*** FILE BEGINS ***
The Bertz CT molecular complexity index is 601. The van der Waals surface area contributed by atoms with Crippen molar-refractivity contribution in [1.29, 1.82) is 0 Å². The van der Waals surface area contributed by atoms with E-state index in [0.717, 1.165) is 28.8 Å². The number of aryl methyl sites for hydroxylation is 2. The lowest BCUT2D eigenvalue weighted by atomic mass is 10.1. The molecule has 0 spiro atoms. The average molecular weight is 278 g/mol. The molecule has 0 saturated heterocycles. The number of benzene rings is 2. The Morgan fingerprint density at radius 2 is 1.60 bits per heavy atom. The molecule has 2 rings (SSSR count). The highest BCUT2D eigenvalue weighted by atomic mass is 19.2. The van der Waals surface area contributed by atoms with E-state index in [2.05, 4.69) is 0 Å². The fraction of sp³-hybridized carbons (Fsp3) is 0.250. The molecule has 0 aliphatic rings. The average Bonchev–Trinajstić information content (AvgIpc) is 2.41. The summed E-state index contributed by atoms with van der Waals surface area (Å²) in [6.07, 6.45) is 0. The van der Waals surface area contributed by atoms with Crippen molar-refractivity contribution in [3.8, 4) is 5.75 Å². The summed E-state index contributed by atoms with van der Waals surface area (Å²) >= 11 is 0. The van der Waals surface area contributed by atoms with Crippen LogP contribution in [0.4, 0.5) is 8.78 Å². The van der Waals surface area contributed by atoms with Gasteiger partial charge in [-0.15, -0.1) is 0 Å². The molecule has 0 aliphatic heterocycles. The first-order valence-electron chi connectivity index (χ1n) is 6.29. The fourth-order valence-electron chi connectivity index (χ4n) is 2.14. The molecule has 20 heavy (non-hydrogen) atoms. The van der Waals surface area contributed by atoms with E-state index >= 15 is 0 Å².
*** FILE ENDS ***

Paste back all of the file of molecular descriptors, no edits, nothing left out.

The Bertz CT molecular complexity index is 601. The van der Waals surface area contributed by atoms with Crippen molar-refractivity contribution in [1.29, 1.82) is 0 Å². The van der Waals surface area contributed by atoms with E-state index in [0.717, 1.165) is 28.8 Å². The number of aryl methyl sites for hydroxylation is 2. The lowest BCUT2D eigenvalue weighted by atomic mass is 10.1. The molecule has 0 spiro atoms. The average molecular weight is 278 g/mol. The molecule has 0 saturated heterocycles. The number of benzene rings is 2. The Morgan fingerprint density at radius 2 is 1.60 bits per heavy atom. The molecule has 2 rings (SSSR count). The highest BCUT2D eigenvalue weighted by atomic mass is 19.2. The van der Waals surface area contributed by atoms with E-state index in [2.05, 4.69) is 0 Å². The fraction of sp³-hybridized carbons (Fsp3) is 0.250. The molecule has 0 aliphatic rings. The average Bonchev–Trinajstić information content (AvgIpc) is 2.41. The summed E-state index contributed by atoms with van der Waals surface area (Å²) in [6.07, 6.45) is 0. The van der Waals surface area contributed by atoms with Crippen molar-refractivity contribution in [3.8, 4) is 5.75 Å². The summed E-state index contributed by atoms with van der Waals surface area (Å²) >= 11 is 0. The van der Waals surface area contributed by atoms with Crippen LogP contribution in [0.4, 0.5) is 8.78 Å². The van der Waals surface area contributed by atoms with Gasteiger partial charge in [-0.15, -0.1) is 0 Å². The molecule has 0 aliphatic heterocycles. The first-order valence-electron chi connectivity index (χ1n) is 6.29. The fourth-order valence-electron chi connectivity index (χ4n) is 2.14. The molecule has 20 heavy (non-hydrogen) atoms. The van der Waals surface area contributed by atoms with E-state index >= 15 is 0 Å².